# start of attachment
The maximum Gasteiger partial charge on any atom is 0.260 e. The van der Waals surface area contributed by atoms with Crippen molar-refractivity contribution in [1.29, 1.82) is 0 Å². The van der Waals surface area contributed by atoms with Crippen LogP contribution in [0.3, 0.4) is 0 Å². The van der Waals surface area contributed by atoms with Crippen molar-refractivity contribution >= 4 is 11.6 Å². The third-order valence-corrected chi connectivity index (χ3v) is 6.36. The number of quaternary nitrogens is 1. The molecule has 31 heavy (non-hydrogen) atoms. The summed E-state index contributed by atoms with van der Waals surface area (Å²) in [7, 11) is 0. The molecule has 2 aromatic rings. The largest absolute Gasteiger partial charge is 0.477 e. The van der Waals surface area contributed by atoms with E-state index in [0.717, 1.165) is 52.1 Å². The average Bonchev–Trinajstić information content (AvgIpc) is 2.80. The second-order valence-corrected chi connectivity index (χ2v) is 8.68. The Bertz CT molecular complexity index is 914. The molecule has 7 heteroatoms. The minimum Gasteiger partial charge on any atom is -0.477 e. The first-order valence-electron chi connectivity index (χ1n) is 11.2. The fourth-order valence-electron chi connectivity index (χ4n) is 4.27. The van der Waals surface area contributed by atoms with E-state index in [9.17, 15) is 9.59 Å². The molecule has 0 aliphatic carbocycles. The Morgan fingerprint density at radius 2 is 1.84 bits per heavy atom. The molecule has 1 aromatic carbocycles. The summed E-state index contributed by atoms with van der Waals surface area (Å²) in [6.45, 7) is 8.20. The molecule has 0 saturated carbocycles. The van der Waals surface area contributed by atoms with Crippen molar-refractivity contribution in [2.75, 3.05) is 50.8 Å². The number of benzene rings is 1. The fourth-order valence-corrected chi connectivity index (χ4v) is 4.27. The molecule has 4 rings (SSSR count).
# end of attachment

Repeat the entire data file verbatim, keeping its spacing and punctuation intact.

The maximum Gasteiger partial charge on any atom is 0.260 e. The van der Waals surface area contributed by atoms with Crippen molar-refractivity contribution in [1.29, 1.82) is 0 Å². The van der Waals surface area contributed by atoms with Crippen LogP contribution in [0.3, 0.4) is 0 Å². The van der Waals surface area contributed by atoms with Crippen molar-refractivity contribution >= 4 is 11.6 Å². The third-order valence-corrected chi connectivity index (χ3v) is 6.36. The number of quaternary nitrogens is 1. The molecule has 31 heavy (non-hydrogen) atoms. The summed E-state index contributed by atoms with van der Waals surface area (Å²) in [7, 11) is 0. The molecule has 2 aromatic rings. The largest absolute Gasteiger partial charge is 0.477 e. The van der Waals surface area contributed by atoms with E-state index in [0.717, 1.165) is 52.1 Å². The average Bonchev–Trinajstić information content (AvgIpc) is 2.80. The second-order valence-corrected chi connectivity index (χ2v) is 8.68. The Bertz CT molecular complexity index is 914. The molecule has 7 heteroatoms. The minimum Gasteiger partial charge on any atom is -0.477 e. The first-order valence-electron chi connectivity index (χ1n) is 11.2. The fourth-order valence-electron chi connectivity index (χ4n) is 4.27. The van der Waals surface area contributed by atoms with E-state index in [9.17, 15) is 9.59 Å². The molecule has 0 aliphatic carbocycles. The Morgan fingerprint density at radius 2 is 1.84 bits per heavy atom. The molecule has 1 aromatic carbocycles. The summed E-state index contributed by atoms with van der Waals surface area (Å²) in [6.45, 7) is 8.20. The molecule has 0 saturated carbocycles. The van der Waals surface area contributed by atoms with Crippen molar-refractivity contribution in [2.75, 3.05) is 50.8 Å². The number of benzene rings is 1. The fourth-order valence-corrected chi connectivity index (χ4v) is 4.27. The molecule has 4 rings (SSSR count).